On 15 July, the Supreme Court handed down judgment in the landmark case of Sevilleja v Marex Financial Ltd  UKSC 31. The eagerly anticipated decision brings clarity to the “reflective loss” principle, first established in Prudential Assurance Co Ltd v Newman Industries Ltd (No 2)  Ch 204.
By way of background, the “reflective loss” principle prevents shareholders from bringing a claim based on a fall in the value of their shares or distributions, which is the result of actionable loss suffered by their company.
However, the Supreme Court unanimously held that this principle should be limited to claims by shareholders and should not extend to prevent claims brought by creditors. In doing so, it overturned the Court of Appeal’s decision and allowed the creditor to pursue its claim.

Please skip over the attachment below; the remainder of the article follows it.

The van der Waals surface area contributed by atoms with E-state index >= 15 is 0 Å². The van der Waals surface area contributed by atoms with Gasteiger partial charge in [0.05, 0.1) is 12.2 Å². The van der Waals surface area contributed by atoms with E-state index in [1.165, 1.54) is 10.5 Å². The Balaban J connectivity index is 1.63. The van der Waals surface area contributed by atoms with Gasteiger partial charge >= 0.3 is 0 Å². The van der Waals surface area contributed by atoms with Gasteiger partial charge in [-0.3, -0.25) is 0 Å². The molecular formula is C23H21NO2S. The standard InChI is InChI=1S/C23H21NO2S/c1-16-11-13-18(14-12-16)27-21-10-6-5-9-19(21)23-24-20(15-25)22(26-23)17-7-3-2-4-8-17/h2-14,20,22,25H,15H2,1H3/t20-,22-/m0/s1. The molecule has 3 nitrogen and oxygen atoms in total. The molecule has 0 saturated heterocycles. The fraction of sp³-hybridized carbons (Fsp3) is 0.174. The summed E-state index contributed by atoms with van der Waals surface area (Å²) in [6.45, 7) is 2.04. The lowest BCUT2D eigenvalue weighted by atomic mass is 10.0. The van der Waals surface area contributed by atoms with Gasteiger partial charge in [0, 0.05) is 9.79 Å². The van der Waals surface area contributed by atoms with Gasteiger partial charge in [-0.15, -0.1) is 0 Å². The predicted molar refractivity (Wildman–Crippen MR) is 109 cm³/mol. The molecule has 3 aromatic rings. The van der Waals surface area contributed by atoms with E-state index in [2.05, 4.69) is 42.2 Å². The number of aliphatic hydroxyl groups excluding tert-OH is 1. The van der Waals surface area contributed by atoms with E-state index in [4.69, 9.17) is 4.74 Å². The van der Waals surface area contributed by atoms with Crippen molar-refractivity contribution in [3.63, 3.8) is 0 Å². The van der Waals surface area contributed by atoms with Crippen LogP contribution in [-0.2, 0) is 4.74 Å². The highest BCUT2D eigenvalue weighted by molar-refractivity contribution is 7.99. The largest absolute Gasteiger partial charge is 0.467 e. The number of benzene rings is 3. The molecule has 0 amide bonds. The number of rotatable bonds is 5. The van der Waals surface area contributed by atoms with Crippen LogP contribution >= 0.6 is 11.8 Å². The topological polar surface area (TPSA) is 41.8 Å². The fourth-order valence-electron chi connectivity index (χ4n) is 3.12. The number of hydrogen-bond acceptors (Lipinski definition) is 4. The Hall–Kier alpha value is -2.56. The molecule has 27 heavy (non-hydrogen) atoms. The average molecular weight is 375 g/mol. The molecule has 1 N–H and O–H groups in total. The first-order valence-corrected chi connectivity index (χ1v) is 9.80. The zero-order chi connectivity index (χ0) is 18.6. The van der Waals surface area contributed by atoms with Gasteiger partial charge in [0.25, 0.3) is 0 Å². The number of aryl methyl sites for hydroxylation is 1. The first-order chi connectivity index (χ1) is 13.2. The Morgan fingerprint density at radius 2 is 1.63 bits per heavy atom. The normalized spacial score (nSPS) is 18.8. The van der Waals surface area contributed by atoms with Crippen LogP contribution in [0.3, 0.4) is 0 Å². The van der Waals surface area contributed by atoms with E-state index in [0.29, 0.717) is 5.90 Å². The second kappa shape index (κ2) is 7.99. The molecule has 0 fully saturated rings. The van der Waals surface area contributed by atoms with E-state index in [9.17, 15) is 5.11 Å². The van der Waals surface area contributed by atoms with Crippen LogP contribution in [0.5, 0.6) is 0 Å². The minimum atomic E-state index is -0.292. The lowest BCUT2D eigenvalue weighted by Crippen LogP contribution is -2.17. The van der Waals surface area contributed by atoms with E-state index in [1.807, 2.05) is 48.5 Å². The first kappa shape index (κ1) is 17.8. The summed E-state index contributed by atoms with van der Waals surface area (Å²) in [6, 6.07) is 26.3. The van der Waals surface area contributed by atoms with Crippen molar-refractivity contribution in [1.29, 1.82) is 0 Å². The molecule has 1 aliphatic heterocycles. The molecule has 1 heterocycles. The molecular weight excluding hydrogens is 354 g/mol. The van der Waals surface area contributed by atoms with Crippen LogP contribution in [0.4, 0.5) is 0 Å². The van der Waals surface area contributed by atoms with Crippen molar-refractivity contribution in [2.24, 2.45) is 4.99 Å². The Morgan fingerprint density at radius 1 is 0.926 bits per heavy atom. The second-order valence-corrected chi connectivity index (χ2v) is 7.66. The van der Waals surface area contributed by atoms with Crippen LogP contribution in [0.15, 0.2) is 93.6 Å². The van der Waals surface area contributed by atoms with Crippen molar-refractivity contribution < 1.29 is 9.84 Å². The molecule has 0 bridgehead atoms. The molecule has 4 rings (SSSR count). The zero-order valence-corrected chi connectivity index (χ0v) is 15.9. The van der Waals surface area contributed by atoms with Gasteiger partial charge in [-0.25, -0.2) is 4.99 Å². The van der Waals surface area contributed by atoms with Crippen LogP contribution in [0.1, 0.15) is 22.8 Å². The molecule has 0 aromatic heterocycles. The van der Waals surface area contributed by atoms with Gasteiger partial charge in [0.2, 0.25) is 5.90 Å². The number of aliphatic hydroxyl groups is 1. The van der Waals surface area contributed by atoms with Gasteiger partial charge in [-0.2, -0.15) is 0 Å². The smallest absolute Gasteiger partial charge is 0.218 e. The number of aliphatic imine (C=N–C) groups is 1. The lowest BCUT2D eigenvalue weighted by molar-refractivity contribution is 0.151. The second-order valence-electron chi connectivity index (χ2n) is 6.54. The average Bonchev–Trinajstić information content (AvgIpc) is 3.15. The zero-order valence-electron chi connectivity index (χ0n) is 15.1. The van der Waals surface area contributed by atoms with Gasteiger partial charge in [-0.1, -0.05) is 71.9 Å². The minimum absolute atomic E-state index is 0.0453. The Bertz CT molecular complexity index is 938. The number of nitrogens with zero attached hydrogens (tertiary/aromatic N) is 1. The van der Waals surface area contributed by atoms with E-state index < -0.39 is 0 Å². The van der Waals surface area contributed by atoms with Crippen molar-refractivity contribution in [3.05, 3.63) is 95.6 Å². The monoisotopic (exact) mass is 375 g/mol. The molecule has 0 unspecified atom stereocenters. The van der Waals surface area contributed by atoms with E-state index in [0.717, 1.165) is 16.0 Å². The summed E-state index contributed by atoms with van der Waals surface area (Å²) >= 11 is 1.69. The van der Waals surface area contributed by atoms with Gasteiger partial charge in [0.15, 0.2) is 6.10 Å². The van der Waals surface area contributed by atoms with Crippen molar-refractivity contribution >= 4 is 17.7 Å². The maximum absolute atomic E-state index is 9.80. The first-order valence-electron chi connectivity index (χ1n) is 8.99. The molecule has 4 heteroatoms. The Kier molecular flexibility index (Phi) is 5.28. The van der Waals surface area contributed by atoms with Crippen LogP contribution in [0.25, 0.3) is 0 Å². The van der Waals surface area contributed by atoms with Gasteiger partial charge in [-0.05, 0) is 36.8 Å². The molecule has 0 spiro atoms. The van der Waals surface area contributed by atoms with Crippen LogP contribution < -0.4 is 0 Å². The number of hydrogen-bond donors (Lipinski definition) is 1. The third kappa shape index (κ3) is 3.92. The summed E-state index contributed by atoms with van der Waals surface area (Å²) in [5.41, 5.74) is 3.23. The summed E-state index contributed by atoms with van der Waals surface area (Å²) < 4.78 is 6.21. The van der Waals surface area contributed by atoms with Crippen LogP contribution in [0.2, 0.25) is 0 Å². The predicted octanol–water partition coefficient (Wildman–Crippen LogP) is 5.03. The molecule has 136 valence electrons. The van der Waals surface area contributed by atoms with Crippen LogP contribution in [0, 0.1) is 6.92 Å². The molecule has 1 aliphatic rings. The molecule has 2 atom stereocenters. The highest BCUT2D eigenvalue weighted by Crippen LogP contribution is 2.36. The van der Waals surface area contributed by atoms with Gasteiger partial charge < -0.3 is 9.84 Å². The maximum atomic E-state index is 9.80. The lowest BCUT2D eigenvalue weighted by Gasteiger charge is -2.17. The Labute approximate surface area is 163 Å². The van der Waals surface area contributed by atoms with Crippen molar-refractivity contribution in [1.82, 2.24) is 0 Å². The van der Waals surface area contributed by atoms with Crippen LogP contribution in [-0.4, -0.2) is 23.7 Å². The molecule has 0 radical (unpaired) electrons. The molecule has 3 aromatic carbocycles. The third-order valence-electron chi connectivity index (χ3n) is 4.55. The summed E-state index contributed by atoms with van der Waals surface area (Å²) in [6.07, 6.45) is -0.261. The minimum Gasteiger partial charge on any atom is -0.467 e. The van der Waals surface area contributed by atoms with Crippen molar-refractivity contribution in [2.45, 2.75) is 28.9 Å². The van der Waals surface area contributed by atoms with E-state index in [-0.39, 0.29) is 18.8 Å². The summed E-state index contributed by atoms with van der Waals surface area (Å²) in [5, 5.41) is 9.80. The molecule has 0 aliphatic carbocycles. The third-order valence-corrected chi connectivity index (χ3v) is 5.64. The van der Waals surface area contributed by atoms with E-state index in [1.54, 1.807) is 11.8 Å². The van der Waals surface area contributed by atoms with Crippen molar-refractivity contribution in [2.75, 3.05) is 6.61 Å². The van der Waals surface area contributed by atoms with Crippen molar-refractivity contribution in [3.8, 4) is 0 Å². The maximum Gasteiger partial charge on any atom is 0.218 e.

That said, the division of the Supreme Court centred around whether to retain the “reflective loss” principle as a bright line legal rule which prohibits a shareholder’s claim (which was the view of the majority), or whether it is merely a device to avoid double-recovery (which was the view of the minority). The minority would, in effect, have abolished the rule entirely.
For more information on the case, you can see our full article here.